The LANDSAT-7 satellite was successfully launched from Vandenburg Air Force Base on April 15, 1999.
The Landsat Project is the longest running enterprise for acquisition of moderate resolution imagery of the Earth from space.
The Landsat 1 satellite was launced in 1972 and the most recent, Landsat 7 was launced in 1999. The instruments on the Landsat satellites have acquired millions of images. The first three satellites caried the Multispectral Scanner (MSS) as the main imaging instrument with a Return Beam Vidicom (RBV) as a subsidiary.
Landsats 4 and 5 had the Thematic Mapper (TM) as the main sensor together with an MSS.
Landsat 6 was unfortunately lost on launch in 1993 however Landsat 5 continued to provide good data until the launch of Landsat 7.
Launched on 15 April 1999, Landsat 7 has the new Enhanced Thematic Mapper Plus (ETM+) sensor. This sensor has the same 7 TM spectral bands as its predecessor, but has an added panchromatic band with 15 metre resolution and a higher resolution thermal band of 60 metres. The ETM+ sensor also has a five percent absolute radiometric calibration.
|Resolution||Landsat 1 (23 Jul 1972-6 Jan 1978) RBV 80 m, MSS 80 m
Landsat 2 (22 Jan 1975-25 Feb 1982) RBV 80 m, MSS 80 m
Landsat 3 (5 Mar 1978-31 Mar 1983) RBV 80 m, MSS 80 m
Landsat 4 (16 Jul 1982-Jan 1986) MSS 80 m, TM 80 m
Landsat 5 (1 Mar 1984-Present) MSS 80 m, TM 30 m
Landsat 7 (15 Apr 1999-Present) Pan 15 m, TM 30 m
|Nominal Swath Width||185 km|
The Multispectral Scanner (MSS) was the main sensor on LANDSATs 1-3. The MSS sensor had a spatial resolution of 56 m x 79 m and collected imagery in 4 spectral bands (from visible green to near infrared) with a range of 128 intensity levels. The MSS sensor became subsidiary to the Thematic Mapper sensor on LANDSATs 4 and 5 and there was no MSS instrument planned for LANDSATs 6 and 7. This meant that the acquisition of MSS was due to cease with the demise of LANDSAT 5, and for technical reasons the MSS instrument was turned off in December 1997.TM
The Thematic Mapper (TM) scanner, which first appeared on LANDSAT 4 in 1982, was designed to provide improved spectral and spatial resolution over the MSS instrument. The use of more sensitive detectors, better optics and a lower orbit enabled the collection of radiation in 7 spectral bands, with a spatial resolution of 30 m, and with a data range of 256 intensity levels. The wavelengths of sensors on the MSS instrument were specifically selected for agricultural purposes, i.e. to highlight vegetation differences. For TM these broad vegetation bands were subdivided to provide more discrimination, and an additional sensor was included to provide geological information.ETM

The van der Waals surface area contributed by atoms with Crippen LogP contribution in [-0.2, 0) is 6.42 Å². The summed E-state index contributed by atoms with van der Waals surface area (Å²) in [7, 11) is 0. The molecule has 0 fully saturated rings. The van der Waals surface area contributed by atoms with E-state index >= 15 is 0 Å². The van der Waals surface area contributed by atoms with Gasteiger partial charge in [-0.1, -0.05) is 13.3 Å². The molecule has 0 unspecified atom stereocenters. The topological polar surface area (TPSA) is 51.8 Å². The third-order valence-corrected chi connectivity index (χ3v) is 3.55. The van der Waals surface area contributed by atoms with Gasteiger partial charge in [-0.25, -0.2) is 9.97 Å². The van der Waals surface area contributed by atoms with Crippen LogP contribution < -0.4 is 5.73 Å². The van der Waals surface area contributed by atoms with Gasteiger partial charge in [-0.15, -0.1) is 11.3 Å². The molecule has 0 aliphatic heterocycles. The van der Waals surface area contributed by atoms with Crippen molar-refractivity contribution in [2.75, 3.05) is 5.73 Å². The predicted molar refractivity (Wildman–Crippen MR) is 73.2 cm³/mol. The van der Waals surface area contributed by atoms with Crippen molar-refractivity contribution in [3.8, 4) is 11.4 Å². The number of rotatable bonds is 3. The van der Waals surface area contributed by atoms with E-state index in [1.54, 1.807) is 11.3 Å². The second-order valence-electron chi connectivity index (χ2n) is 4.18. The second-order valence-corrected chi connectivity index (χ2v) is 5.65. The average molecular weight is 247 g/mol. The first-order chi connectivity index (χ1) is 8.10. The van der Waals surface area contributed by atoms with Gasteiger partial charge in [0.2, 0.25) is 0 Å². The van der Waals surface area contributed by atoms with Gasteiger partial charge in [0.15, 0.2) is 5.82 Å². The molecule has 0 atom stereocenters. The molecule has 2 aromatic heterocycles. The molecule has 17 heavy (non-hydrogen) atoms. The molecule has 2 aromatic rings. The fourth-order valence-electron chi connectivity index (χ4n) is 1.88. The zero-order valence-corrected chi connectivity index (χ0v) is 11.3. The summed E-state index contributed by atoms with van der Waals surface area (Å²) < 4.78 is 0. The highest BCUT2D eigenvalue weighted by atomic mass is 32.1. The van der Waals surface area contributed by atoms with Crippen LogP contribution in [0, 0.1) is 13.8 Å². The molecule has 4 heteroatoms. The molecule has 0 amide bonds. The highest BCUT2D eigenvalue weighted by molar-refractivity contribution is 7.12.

Launched on 15 April 1999, Landsat 7 is the newest satellite in the series. Landsat 7 carries the Enhanced Thematic Mapper Plus (ETM+) sensor, which replicates the capabilities of the highly successful Thematic Mapper instruments on Landsat 4 and 5 but also includes new features that make it a more versatile and efficient instrument for global change studies, land cover monitoring and assessment and large area mapping. The primary new features are a panchromatic band with 15 m spatial resolution; onblard, full aperture, 5% absolute radiometric calibration; and a thermal infrared channel with 60 m spatial resolution. Unfortunately on 31 May 2003 there was a malfunction of the Scan Line Corrector Mechanism on Landsat 7 resulting in gaps and reptitions in the imagery.
|Archive Availability||Possible from 1972|
|Minimum area of purchase||Varies from source|
|Largest Scale||1:40,000 - Landsat 7 Pan-sharpened ETM+
1:80,000 - TM
1:200,000 - MSS
|Bit depth||8 bits|
|Applications||Spectral processing for mineral exploration
Large regional coverage
Extensive archive for change detection
Availability of imagery over cloud affected areas
Minimal expense, medium resolution dataset